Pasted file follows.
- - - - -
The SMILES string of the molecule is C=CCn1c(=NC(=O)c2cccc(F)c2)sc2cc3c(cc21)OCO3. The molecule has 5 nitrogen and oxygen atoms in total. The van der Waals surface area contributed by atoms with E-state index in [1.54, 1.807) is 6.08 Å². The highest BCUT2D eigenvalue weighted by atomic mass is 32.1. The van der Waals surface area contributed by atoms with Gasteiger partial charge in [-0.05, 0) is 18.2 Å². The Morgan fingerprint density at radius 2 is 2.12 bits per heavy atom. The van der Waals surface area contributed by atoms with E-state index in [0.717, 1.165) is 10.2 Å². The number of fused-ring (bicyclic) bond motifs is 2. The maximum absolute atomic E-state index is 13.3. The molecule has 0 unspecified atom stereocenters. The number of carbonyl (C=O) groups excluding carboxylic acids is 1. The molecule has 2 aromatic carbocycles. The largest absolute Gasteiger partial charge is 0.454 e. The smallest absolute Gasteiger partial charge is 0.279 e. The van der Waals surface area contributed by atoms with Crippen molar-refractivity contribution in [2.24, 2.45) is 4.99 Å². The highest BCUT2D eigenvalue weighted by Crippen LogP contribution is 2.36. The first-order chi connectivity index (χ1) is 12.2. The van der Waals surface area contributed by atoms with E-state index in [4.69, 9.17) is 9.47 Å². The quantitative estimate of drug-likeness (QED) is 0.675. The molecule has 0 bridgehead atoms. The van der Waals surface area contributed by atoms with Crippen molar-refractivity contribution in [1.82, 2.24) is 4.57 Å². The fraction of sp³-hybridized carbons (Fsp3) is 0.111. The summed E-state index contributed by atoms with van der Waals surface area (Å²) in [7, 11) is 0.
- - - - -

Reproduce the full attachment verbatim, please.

The SMILES string of the molecule is C=CCn1c(=NC(=O)c2cccc(F)c2)sc2cc3c(cc21)OCO3. The molecule has 5 nitrogen and oxygen atoms in total. The van der Waals surface area contributed by atoms with E-state index in [1.54, 1.807) is 6.08 Å². The highest BCUT2D eigenvalue weighted by atomic mass is 32.1. The van der Waals surface area contributed by atoms with Gasteiger partial charge in [-0.05, 0) is 18.2 Å². The Morgan fingerprint density at radius 2 is 2.12 bits per heavy atom. The van der Waals surface area contributed by atoms with E-state index in [0.717, 1.165) is 10.2 Å². The number of fused-ring (bicyclic) bond motifs is 2. The maximum absolute atomic E-state index is 13.3. The molecule has 0 unspecified atom stereocenters. The number of carbonyl (C=O) groups excluding carboxylic acids is 1. The molecule has 2 aromatic carbocycles. The largest absolute Gasteiger partial charge is 0.454 e. The smallest absolute Gasteiger partial charge is 0.279 e. The van der Waals surface area contributed by atoms with Crippen molar-refractivity contribution in [2.24, 2.45) is 4.99 Å². The highest BCUT2D eigenvalue weighted by Crippen LogP contribution is 2.36. The first-order chi connectivity index (χ1) is 12.2. The van der Waals surface area contributed by atoms with E-state index in [4.69, 9.17) is 9.47 Å². The quantitative estimate of drug-likeness (QED) is 0.675. The molecule has 0 bridgehead atoms. The van der Waals surface area contributed by atoms with Crippen molar-refractivity contribution in [1.82, 2.24) is 4.57 Å². The fraction of sp³-hybridized carbons (Fsp3) is 0.111. The summed E-state index contributed by atoms with van der Waals surface area (Å²) in [7, 11) is 0.